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Prop 1 Passed. Now What?

With the support of 80 percent of Texas voters, Proposition 1 is expected to add billions to the state highway fund without raising taxes or fees. For lawmakers, state officials and local stakeholders, now the real work begins.

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Eighty percent of Texas voters approved a measure this month to increase transportation funding without raising taxes or fees. Proposition 1 is expected to add billions to the state highway fund by dedicating some of the tax revenue being collected from the oil boom to road construction and maintenance.

The first payment, an estimated $1.7 billion, is likely to be deposited in the state highway fund in December.

In the meantime, lawmakers, state officials and local stakeholders are working out how they plan to spend the extra dollars. According to the language on the ballot, the money can go toward “the completion of transportation construction, maintenance, and rehabilitation projects, not to include toll roads.”

For state Rep. Joe Pickett, a Democrat from El Paso who chairs the House committee on transportation finance, those who backed the proposition are expecting spending on projects that address congestion on local highways.

“I wouldn’t like to see trolley projects, bike lanes, bike shares,” Pickett said at a recent hearing on transportation funding. “What I’m looking at is why people voted for this.”

The Texas Department of Transportation puts its annual budget shortfall at $5 billion. State officials have warned that Proposition 1 will, at best, perpetually relieve a fraction of that for as long as the drilling boom endures.

About half the money is likely to go toward transportation projects in the state’s large metropolitan regions of Austin, Dallas, Fort Worth, Houston and San Antonio, according to John Barton, deputy executive director for the transportation department. State officials have proposed spending 15 to 20 percent of the money in the oil field regions of South and West Texas, where drilling-related truck traffic has badly damaged rural roads and contributed to a spike in accidents.

In Austin, where voters approved the statewide proposition but rejected a local one that would have expanded a fledgling light rail system, the Capital Area Metropolitan Planning Organization has pledged its share of Proposition 1 funds toward relieving congestion on the city’s main artery, Interstate 35.

The Houston area will likely use the money on a variety of road projects to address congestion and reduce “our high vehicle crash rate,” said Alan Clark, director of transportation planning at the Houston-Galveston Area Council. Since the money is explicitly barred from going toward toll projects, none of it will pay for a portion of U.S. 290 that is being reconstructed with a toll lane, he said. However, some money could go toward work on other portions of the highway that would not have tolls.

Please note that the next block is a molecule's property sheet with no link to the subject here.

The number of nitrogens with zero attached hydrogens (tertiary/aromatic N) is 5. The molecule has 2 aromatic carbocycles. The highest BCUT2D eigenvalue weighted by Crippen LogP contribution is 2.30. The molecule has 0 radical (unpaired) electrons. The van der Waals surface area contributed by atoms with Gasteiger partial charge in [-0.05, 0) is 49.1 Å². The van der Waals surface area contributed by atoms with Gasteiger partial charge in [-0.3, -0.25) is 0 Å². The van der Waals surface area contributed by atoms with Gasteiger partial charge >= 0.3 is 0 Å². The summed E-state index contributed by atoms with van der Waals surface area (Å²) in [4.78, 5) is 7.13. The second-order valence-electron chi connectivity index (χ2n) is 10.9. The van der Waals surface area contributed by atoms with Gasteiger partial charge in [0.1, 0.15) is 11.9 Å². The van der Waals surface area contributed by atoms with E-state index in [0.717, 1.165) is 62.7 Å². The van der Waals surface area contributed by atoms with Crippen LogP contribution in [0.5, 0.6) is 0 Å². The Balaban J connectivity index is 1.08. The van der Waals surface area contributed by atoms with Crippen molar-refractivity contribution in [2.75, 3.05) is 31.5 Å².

Knowing how much money will be coming in under Proposition 1  could be a challenge, Clark said, given that the amount will vary with oil drilling activity.

“We’re a little bit unsure how we’re going to anticipate the availability of those funds and make sure that we have really high-value projects ready for their use,” Clark said.

State officials have had trouble accurately predicting how oil activity will change. In 2013, when the Legislature approved putting Proposition 1 on the ballot, supporters said the first payment from oil production taxes might total $900 million, about half of what officials are now expecting.

Supporters also originally predicted that the Proposition 1 payments would remain high for years, if not decades. Yet a recent drop in crude oil prices has raised concerns that drilling activity could slow down, leading to lower payments to the state highway fund in the future.

“I personally believe the money won’t be as much the next couple of cycles,” Pickett said. “So I would like to see us get some projects across the state of Texas up and running.”

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State government Transportation Budget Texas Department Of Transportation Texas Legislature